‘Alley saloons’

In a 1922 column, Illinois State Journal writer John E. Vaughn explained why many saloons in 19th-century Springfield were located in alleys. See The Sazarac.

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4 Responses to ‘Alley saloons’

  1. Al Farmer says:

    My Grandma cooked at the Sazarac from about 1955 to 1961, when she retired. She brought her wonderful homemade Springfield Chilli there that she had also cooked at the North Grand Club, post-WWII for a few years. She and my Dad also marketed it in frozen loaf-pan-size bricks to local taverns to use on their steam tables and lunches.

    My question is this: In my high school years [1963-1966], I boxed Golden Gloves [not very successfully]. Don Dyke, who had the barber shop at the entrance to the old State Theater on Washington, was our coach.

    Our gym was downstairs of a pool hall in what what I think was the 400 block of E. Washington, up from Broadwell’s. Behind our sparring ring was a locked door with a two-way glass. The room behind there was filled with gambling equipment, including some slots, Craps tables, Roulette wheels, card tables, etc.

    I think I have the location right: North side of Washington St., the block across Washington from Myers Brothers building. The pool hall ‘might’ have been named Carl’s, although I think that might have just been the name of the manager.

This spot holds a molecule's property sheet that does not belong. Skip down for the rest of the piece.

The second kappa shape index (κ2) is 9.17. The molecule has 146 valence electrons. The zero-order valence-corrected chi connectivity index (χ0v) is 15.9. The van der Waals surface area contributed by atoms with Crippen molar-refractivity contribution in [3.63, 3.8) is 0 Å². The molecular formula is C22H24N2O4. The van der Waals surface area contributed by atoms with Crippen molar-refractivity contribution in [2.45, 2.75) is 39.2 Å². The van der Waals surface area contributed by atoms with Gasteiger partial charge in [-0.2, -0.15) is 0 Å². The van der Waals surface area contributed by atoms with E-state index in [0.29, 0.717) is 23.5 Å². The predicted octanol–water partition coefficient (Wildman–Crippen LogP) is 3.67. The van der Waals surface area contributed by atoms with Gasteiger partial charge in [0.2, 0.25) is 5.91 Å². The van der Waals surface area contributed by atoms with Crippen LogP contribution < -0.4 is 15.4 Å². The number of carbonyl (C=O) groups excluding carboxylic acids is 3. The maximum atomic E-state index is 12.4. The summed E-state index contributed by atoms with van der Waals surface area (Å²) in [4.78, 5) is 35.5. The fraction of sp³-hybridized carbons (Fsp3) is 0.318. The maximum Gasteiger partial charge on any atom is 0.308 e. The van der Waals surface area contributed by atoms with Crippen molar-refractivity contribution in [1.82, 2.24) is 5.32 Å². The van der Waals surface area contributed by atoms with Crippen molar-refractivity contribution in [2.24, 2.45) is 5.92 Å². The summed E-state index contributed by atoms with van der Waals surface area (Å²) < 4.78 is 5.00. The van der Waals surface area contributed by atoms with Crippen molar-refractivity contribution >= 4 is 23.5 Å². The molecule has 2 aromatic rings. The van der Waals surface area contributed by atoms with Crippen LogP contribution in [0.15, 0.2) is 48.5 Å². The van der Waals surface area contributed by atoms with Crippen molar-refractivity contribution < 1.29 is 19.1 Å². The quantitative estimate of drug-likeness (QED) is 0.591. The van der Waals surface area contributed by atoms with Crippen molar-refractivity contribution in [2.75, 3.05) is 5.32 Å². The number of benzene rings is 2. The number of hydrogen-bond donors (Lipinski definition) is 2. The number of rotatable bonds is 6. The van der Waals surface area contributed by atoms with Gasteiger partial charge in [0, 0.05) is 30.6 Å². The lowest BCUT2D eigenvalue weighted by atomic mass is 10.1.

The downstairs alley door also had a ‘speakeasy’ type door with a peep-hole, so this leads me to wonder if maybe it was another of the alley saloons, back in the day?

    • editor says:

      Al: I remember playing pool once in that pool hall about the same time you were boxing there. Don’t remember the name, and I knew nothing about any back room. What I do remember was a girl pool player — younger than me and my friends, which would have made her 13 or so; she wore a snap-brim fedora and would have cleaned any of our clocks at 8-ball. And I also remember seeing a kid running hell-for-leather in the door of the pool room and out the back, followed by a fat cop tearing after him. Looked like the kid was going to win that race. An interesting joint. … Thanks for the memory.

  2. Bill Secker says:

    This pool hall was the M and M pool hall owned by the Hornstein family.

    Bill Secker

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